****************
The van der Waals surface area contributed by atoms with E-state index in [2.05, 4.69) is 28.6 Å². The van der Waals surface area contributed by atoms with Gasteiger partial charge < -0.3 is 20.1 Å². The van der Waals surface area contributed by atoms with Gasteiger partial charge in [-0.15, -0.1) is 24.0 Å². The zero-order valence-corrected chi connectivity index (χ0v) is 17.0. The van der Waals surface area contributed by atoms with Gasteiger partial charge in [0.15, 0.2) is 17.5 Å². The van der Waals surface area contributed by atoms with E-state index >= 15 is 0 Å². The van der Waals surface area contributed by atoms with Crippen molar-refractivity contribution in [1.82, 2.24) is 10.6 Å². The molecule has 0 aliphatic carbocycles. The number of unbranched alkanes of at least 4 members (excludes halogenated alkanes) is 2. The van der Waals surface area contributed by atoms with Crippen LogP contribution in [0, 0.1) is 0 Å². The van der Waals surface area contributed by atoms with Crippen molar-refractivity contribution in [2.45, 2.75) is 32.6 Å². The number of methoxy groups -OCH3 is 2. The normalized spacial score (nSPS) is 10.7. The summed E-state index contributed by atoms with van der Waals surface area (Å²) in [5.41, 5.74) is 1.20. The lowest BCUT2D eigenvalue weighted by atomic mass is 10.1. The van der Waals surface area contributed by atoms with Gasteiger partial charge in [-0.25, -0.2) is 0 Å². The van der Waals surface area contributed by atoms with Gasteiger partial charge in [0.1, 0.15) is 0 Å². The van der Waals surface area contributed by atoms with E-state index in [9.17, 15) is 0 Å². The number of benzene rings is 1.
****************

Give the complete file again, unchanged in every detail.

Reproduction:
The van der Waals surface area contributed by atoms with E-state index in [2.05, 4.69) is 28.6 Å². The van der Waals surface area contributed by atoms with Gasteiger partial charge < -0.3 is 20.1 Å². The van der Waals surface area contributed by atoms with Gasteiger partial charge in [-0.15, -0.1) is 24.0 Å². The zero-order valence-corrected chi connectivity index (χ0v) is 17.0. The van der Waals surface area contributed by atoms with Gasteiger partial charge in [0.15, 0.2) is 17.5 Å². The van der Waals surface area contributed by atoms with E-state index >= 15 is 0 Å². The van der Waals surface area contributed by atoms with Crippen molar-refractivity contribution in [1.82, 2.24) is 10.6 Å². The molecule has 0 aliphatic carbocycles. The number of unbranched alkanes of at least 4 members (excludes halogenated alkanes) is 2. The van der Waals surface area contributed by atoms with Crippen LogP contribution in [0, 0.1) is 0 Å². The van der Waals surface area contributed by atoms with Crippen molar-refractivity contribution in [2.45, 2.75) is 32.6 Å². The number of methoxy groups -OCH3 is 2. The normalized spacial score (nSPS) is 10.7. The summed E-state index contributed by atoms with van der Waals surface area (Å²) in [5.41, 5.74) is 1.20. The lowest BCUT2D eigenvalue weighted by atomic mass is 10.1. The van der Waals surface area contributed by atoms with Gasteiger partial charge in [-0.25, -0.2) is 0 Å². The van der Waals surface area contributed by atoms with Gasteiger partial charge in [0.1, 0.15) is 0 Å². The van der Waals surface area contributed by atoms with E-state index in [9.17, 15) is 0 Å². The number of benzene rings is 1.